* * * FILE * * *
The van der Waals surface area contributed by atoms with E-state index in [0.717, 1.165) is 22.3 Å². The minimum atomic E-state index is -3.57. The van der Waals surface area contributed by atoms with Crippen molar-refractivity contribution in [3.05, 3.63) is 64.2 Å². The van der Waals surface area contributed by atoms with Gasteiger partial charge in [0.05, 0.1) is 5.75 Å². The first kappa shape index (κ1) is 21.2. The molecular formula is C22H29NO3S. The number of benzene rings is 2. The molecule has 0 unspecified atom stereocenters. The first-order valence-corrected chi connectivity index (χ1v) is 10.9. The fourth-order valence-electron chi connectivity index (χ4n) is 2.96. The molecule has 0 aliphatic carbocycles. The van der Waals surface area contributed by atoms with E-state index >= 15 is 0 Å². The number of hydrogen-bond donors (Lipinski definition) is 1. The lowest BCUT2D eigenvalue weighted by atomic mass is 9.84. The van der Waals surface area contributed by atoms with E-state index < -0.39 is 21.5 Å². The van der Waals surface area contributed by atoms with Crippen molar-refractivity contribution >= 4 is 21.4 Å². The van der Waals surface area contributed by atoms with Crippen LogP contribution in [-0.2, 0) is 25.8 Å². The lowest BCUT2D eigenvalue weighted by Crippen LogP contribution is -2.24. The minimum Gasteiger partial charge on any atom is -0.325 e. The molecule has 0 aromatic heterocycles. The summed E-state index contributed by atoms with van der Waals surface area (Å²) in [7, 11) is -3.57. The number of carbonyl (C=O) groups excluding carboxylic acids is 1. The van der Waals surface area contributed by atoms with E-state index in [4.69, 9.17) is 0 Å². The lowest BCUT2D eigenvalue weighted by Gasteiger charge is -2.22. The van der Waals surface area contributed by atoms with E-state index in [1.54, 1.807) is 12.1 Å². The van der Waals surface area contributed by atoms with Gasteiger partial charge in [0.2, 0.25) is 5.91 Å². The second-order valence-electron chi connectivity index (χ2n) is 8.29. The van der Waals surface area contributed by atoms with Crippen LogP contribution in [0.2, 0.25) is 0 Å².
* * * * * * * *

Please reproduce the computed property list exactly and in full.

The van der Waals surface area contributed by atoms with E-state index in [0.717, 1.165) is 22.3 Å². The minimum atomic E-state index is -3.57. The van der Waals surface area contributed by atoms with Crippen molar-refractivity contribution in [3.05, 3.63) is 64.2 Å². The van der Waals surface area contributed by atoms with Gasteiger partial charge in [0.05, 0.1) is 5.75 Å². The first kappa shape index (κ1) is 21.2. The molecular formula is C22H29NO3S. The number of benzene rings is 2. The molecule has 0 unspecified atom stereocenters. The first-order valence-corrected chi connectivity index (χ1v) is 10.9. The fourth-order valence-electron chi connectivity index (χ4n) is 2.96. The molecule has 0 aliphatic carbocycles. The van der Waals surface area contributed by atoms with E-state index >= 15 is 0 Å². The number of hydrogen-bond donors (Lipinski definition) is 1. The lowest BCUT2D eigenvalue weighted by atomic mass is 9.84. The van der Waals surface area contributed by atoms with E-state index < -0.39 is 21.5 Å². The van der Waals surface area contributed by atoms with Crippen molar-refractivity contribution >= 4 is 21.4 Å². The van der Waals surface area contributed by atoms with Crippen LogP contribution in [-0.2, 0) is 25.8 Å². The lowest BCUT2D eigenvalue weighted by Crippen LogP contribution is -2.24. The minimum Gasteiger partial charge on any atom is -0.325 e. The molecule has 0 aromatic heterocycles. The summed E-state index contributed by atoms with van der Waals surface area (Å²) in [7, 11) is -3.57. The number of carbonyl (C=O) groups excluding carboxylic acids is 1. The van der Waals surface area contributed by atoms with E-state index in [4.69, 9.17) is 0 Å². The lowest BCUT2D eigenvalue weighted by Gasteiger charge is -2.22. The van der Waals surface area contributed by atoms with E-state index in [1.54, 1.807) is 12.1 Å². The van der Waals surface area contributed by atoms with Gasteiger partial charge in [0.2, 0.25) is 5.91 Å². The second-order valence-electron chi connectivity index (χ2n) is 8.29. The van der Waals surface area contributed by atoms with Crippen LogP contribution in [0.2, 0.25) is 0 Å².